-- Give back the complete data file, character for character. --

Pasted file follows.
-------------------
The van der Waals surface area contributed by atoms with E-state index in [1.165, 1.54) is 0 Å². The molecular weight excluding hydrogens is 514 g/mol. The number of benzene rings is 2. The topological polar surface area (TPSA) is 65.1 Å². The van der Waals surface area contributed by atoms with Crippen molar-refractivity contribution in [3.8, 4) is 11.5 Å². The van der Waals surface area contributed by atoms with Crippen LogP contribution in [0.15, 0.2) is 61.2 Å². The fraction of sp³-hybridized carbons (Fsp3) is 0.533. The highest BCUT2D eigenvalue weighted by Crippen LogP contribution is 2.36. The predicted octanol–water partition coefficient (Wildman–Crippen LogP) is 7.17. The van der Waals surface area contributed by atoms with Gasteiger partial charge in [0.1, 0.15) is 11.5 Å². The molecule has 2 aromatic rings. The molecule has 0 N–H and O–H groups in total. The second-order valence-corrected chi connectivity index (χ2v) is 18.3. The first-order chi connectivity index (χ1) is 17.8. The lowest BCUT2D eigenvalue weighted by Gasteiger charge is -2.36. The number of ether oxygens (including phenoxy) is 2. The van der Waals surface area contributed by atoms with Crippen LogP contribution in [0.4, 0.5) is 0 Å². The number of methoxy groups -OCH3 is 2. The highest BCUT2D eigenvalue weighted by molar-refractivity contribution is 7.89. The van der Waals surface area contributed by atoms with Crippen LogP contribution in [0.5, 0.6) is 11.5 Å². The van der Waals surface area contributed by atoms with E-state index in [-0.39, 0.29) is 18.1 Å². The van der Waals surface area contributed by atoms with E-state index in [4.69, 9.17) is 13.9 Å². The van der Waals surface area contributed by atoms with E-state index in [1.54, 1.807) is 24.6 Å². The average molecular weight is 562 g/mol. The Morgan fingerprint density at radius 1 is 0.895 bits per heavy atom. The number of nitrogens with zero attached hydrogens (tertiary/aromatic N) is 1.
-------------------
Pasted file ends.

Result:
The van der Waals surface area contributed by atoms with E-state index in [1.165, 1.54) is 0 Å². The molecular weight excluding hydrogens is 514 g/mol. The number of benzene rings is 2. The topological polar surface area (TPSA) is 65.1 Å². The van der Waals surface area contributed by atoms with Crippen molar-refractivity contribution in [3.8, 4) is 11.5 Å². The van der Waals surface area contributed by atoms with Crippen LogP contribution in [0.15, 0.2) is 61.2 Å². The fraction of sp³-hybridized carbons (Fsp3) is 0.533. The highest BCUT2D eigenvalue weighted by Crippen LogP contribution is 2.36. The predicted octanol–water partition coefficient (Wildman–Crippen LogP) is 7.17. The van der Waals surface area contributed by atoms with Gasteiger partial charge in [0.1, 0.15) is 11.5 Å². The molecule has 2 aromatic rings. The molecule has 0 N–H and O–H groups in total. The second-order valence-corrected chi connectivity index (χ2v) is 18.3. The first-order chi connectivity index (χ1) is 17.8. The lowest BCUT2D eigenvalue weighted by Gasteiger charge is -2.36. The number of ether oxygens (including phenoxy) is 2. The van der Waals surface area contributed by atoms with Crippen LogP contribution in [0.4, 0.5) is 0 Å². The number of methoxy groups -OCH3 is 2. The highest BCUT2D eigenvalue weighted by molar-refractivity contribution is 7.89. The van der Waals surface area contributed by atoms with Crippen LogP contribution in [0.5, 0.6) is 11.5 Å². The van der Waals surface area contributed by atoms with E-state index in [-0.39, 0.29) is 18.1 Å². The van der Waals surface area contributed by atoms with E-state index in [4.69, 9.17) is 13.9 Å². The van der Waals surface area contributed by atoms with E-state index in [1.54, 1.807) is 24.6 Å². The average molecular weight is 562 g/mol. The Morgan fingerprint density at radius 1 is 0.895 bits per heavy atom. The number of nitrogens with zero attached hydrogens (tertiary/aromatic N) is 1.